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Glen Pitt-Pladdy :: Blog

PICing up 433MHz Signals for OSS Home Automation - Part 9

Some significant host software design changes and hopefully the end of the last major bugs....

Weird stuff

After introducing threaded reads we stopped loosing data and there was never any overruns, however a new type of breakage started happening. The failure would involve what appeared to be duplicated received frames, or at least partly duplicated. This was very suspicious as it was consistent enough that it couldn't be by chance, but apparently not possible from the code.

After some time to think on it I realized that Perl keeps having problems with threads / forked processes and open filehandles which among other things get corrupted. What this change had done was introduce reads in a thread while simultaneously writing in the foreground to the same filehandle.... not good!

Towards consistency

The obvious thing to do seemed to be to put all the IO into the thread so I adapted it to that. I then also put the opening of the port in the thread so that there is only one open filehandle to the port, and that's the one in the thread. All IO to the transceiver occurs via the thread now.

The thread loop now checks if there is anything in the shared transmit buffer and if so sends that, followed by the usual reads. Locking for the buffers ensures that critical sections are always kept exclusive.

A side effect of this is that the SEGVs and glibc errors have gone on exit - it's now completely clean.


More weird stuff

The remaining failure every few days seems to be on particular commands and seems to be a similar duplication of data over the length of command returns. That means if a command returns two bytes of 0x00 0x03 and we have say a RX frame of four bytes 0xff 0x36 0x12 0x73 what we end up with is 0xff 0x36 0xff 0x36 0x12 0x73.

So it's as if the command return got overwritten with duplicated frame data. I've added some debug code to the firmware to check for possible missing sections of code where interrupts should be disabled to protect against corruptions, and that indicates things are OK, so I have confidence that this isn't an anomaly like corruptions from the interrupt.

There is also a repeating pattern here - it appears to be the first bytes of a receive frame each time that get duplicated for the number of bytes in the command response.

What is however more bizarre is that debug code that logs each individual read from the port on the host shows clearly the data is being read in this pattern, often part way through a the data in a single read iteration. That's significant because it rules out being related to stitching together data, locking between threads and other aspects like this - it's actually already wrong in what has come directly from a single read from a port. As the port is only open in the IO thread I've got higher confidence that this is also not one of the Perl threading problems I see too often.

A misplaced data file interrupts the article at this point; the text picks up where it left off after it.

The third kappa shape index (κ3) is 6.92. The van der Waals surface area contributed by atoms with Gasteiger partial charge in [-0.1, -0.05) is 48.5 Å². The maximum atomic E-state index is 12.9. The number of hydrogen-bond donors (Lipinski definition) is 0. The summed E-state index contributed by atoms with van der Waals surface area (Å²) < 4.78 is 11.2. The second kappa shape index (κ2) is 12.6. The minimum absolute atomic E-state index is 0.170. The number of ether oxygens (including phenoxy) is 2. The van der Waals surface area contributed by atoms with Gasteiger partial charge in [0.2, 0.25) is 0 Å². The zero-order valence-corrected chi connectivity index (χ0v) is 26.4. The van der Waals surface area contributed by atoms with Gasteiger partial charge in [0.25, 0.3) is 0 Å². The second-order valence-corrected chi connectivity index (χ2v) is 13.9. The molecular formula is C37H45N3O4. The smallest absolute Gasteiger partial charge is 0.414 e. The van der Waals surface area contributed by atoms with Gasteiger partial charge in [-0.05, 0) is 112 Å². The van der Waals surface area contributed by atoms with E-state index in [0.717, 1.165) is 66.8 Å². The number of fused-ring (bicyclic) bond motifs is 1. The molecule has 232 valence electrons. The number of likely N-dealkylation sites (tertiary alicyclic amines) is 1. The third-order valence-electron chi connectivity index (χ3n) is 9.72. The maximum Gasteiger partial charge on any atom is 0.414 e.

Another pattern seen sometimes is the (say 2) bytes of command return read corrupted, then a delay of several read iterations with no data, then the full frame. Again, this suggests that the frame data is getting mixed up with the command before it, yet appears to have made it into two separate transmissions.

So where is this coming from? Very difficult to say. It's unlikely to be either the part of the firmware I wrote based on the debug code output, but might be PIC USB libraries, possibly hardware related, corruptions down the wire, possibly host USB hardware, possibly host Kernel, less likely to be host software aside from Perl threading which I'm often suspect of. The one thing to note here is that this did appear to be happening to some extent before introducing threading.

Practical Solutions (recovery)

At this point I think it's very unlikely that I will be able to identify the root cause of the remaining problem within any time practical, perhaps ever. In this case I think I have to be pragmatic and go for the recovery mechanism.

I've implemented all phases of recovery and it works so effectively I'm having to hard-code skipping phases in order to test them. After weeks of testing each stage, I've put it all together and so far it has not had reason to go past level 1 of recovery.

The next part of recovery I need to implement is re-trying of any command that was sent. This is important since we want commands to succeed if they can, and only fail if all options are exhausted.

Making use of data

The main sensors in place at this point are Temperature & Humidity, and Energy (Electric) usage. By making these available to Cacti, we now have graphs that show trends, and are very useful for determining the right times to open all the doors and windows to manage our sticky summer (yes, it does happen in the UK).

Making use of control

Now that I have a system that isn't broken on data errors, I can actually use it to control things. For now it's lights - I have a light that turns on in the bedroom in the morning to wake me up gradually, and that's now controlled by this system.

The real use will come in with deploying home automation software in conjunction with this (likely FHEM with a bit of work to integrate it) which will then allow me remote control.

New Sensor

I've got myself an Oregon Scientific THGR122NX as a third Temperature and Humidity sensor and will write that up in time. The one thing I will say about this one is it seems to give far more consistent readings that agree very closely with other high quality temperature and humidity devices than the cheapie sensors I had been using before. It is more expensive, but for the money it's got a solid protocol and seems dependable so I would say worth the extra money.